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THE NOUN PHRASE (NP)

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THE NOUN PHRASE (NP). PHRASES. Phrase is a word or a group of words Form (category) versus syntactic role (function) of phrases Example 1 (same category, different function): The garden looks wonderful. I watered the garden . Example 2 (same function, different categories):

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phrases
PHRASES
  • Phrase is a word or a group of words
  • Form (category) versus syntactic role (function) of phrases

Example 1 (same category, different function):

The garden looks wonderful.

I watered the garden.

Example 2 (same function, different categories):

That the garden was beautiful was clear.

The beauty of the garden was clear.

np main functions
NP: MAIN FUNCTIONS
  • Noun phrase: a noun + zero or more dependents (Huddleson/Pullum p. 13)
  • Subject:

e.g. The girl was standing in the street.

  • Object

e.g. The girl put the bicycle on the ground.

  • Complement

e.g. The girl is an athlete.

np structural elements
NP: STRUCTURAL ELEMENTS
  • The head
  • Determiners
  • Premodifiers
  • Postmodifiers
  • Schematic representation of the NP structure:

(determiners) (pre-modifiers) noun (post-modifiers)

e.g. The two wild horses which were grazing on the front lawn were beautiful.

the head
THE HEAD
  • The head (cannot be left out): typically a noun or a pronoun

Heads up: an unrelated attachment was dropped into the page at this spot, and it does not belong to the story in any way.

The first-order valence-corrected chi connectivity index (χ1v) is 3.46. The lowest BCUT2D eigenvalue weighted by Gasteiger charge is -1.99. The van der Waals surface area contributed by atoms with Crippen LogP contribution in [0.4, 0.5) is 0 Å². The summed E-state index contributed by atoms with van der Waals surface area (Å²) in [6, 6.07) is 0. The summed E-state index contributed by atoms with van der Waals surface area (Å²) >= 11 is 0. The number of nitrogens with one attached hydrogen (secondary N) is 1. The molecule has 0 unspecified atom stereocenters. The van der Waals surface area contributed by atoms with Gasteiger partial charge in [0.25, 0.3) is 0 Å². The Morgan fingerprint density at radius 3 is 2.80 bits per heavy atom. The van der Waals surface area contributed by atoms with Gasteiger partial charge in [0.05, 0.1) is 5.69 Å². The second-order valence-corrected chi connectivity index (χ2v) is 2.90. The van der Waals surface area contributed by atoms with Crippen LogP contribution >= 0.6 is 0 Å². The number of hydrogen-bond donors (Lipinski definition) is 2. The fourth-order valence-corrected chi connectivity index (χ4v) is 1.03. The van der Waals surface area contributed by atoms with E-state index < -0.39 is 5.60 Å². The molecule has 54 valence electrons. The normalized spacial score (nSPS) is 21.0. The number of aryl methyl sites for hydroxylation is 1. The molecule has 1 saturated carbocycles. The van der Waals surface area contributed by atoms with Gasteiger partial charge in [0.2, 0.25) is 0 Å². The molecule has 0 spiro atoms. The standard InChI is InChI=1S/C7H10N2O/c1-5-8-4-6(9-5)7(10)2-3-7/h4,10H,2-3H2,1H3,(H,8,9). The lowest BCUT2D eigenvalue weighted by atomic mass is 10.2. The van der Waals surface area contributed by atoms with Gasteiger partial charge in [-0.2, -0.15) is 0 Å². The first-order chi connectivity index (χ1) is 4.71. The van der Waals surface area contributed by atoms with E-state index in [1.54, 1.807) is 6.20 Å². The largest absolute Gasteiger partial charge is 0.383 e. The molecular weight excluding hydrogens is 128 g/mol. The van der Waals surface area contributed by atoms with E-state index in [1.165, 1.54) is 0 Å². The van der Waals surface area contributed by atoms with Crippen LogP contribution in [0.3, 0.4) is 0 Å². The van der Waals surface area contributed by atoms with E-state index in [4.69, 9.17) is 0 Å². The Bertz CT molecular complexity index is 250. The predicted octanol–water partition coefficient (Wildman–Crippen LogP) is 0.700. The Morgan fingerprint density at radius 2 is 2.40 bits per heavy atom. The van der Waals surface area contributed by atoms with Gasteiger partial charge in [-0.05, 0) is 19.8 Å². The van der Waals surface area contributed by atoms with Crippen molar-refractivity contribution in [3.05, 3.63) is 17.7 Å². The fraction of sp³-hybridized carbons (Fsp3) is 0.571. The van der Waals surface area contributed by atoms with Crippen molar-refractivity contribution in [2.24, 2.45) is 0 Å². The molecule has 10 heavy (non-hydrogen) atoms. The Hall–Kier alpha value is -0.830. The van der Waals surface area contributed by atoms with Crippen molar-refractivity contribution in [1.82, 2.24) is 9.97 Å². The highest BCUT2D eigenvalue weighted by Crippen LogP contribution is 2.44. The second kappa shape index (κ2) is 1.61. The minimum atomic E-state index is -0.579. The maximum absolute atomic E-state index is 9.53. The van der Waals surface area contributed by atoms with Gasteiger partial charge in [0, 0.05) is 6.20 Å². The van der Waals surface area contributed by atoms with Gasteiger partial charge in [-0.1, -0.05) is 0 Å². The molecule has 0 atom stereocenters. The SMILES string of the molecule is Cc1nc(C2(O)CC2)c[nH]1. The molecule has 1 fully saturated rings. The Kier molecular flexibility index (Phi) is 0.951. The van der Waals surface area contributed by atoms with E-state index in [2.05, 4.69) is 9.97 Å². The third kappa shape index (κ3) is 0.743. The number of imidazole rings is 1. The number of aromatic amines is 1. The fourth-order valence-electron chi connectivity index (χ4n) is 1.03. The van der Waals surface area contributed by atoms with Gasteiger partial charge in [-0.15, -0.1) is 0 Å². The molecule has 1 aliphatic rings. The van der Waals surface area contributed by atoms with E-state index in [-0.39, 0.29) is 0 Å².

e.g. Tom is a sailor.

Anybody can see that.

nouns
NOUNS
  • Definition: a grammatically distinct category of words which includes those denoting all kinds of physical objects, such as persons, animals and inanimate objects (Huddleston/Pullum p. 83)
  • Nouns inflect for number (singular or plural) and case (common/plain case and genitive case)
types of nouns
TYPES OF NOUNS
  • Proper and common
  • Common nouns: count and non-count (mass)
  • Count and non-count nouns: concrete and abstract
structural types of nps
Structural types of NPs
  • Basic

e.g. She is Mary Smith.

The girl is Mary Smith.

  • Complex

e.g. The pretty girl in the corner is Mary Smith.

basic np
“BASIC” NP
  • “Basic” vs. “complex” NP

Examples of basic NPs:

Your son made a suggestion.

Example of complex NP:

They rejected the suggestion which your son made.

pronouns
PRONOUNS
  • N.B. Huddleston/Pullum treat pronouns as a subtype of noun (p. 84)
  • Pronouns cannot take determiners as dependents

e.g. *A she was sitting at the table.

pronouns1
PRONOUNS
  • Central:

a) Personal: I, you, he, she, it, we, they (objective case included: e.g. me, him, her, etc)

b) reflexive (myself, yourself, himself, herself, itself, ourselves, yourselves, themselves)

c) possessive (mine, yours, hers, his, its, ours, theirs)

pronouns2
PRONOUNS
  • Personal pronouns display person contrast, number contrast, in the 3rd person three-way gender contrast, in the 1st and 3rd person they display contrast in case (subjective, objective)
  • Reflexive pronouns are always coreferential with a noun or another pronoun (gender, number and person agreement)
  • Possessive determiners vs. pronouns
pronouns types cont
PRONOUNS, types (cont)
  • Relative (do not display person contrast):
  • wh- items: who, whom, whose, which

b) that and zero

  • Interrogative (do not display person contrast): who, whom, whose, which, what
  • Demonstrative (do not display person contrast): that/this; these/those
  • Indefinite (do not display person contrast): some/any/no/every + (thing, body, one); each; all/both; neither/either; none; some; any
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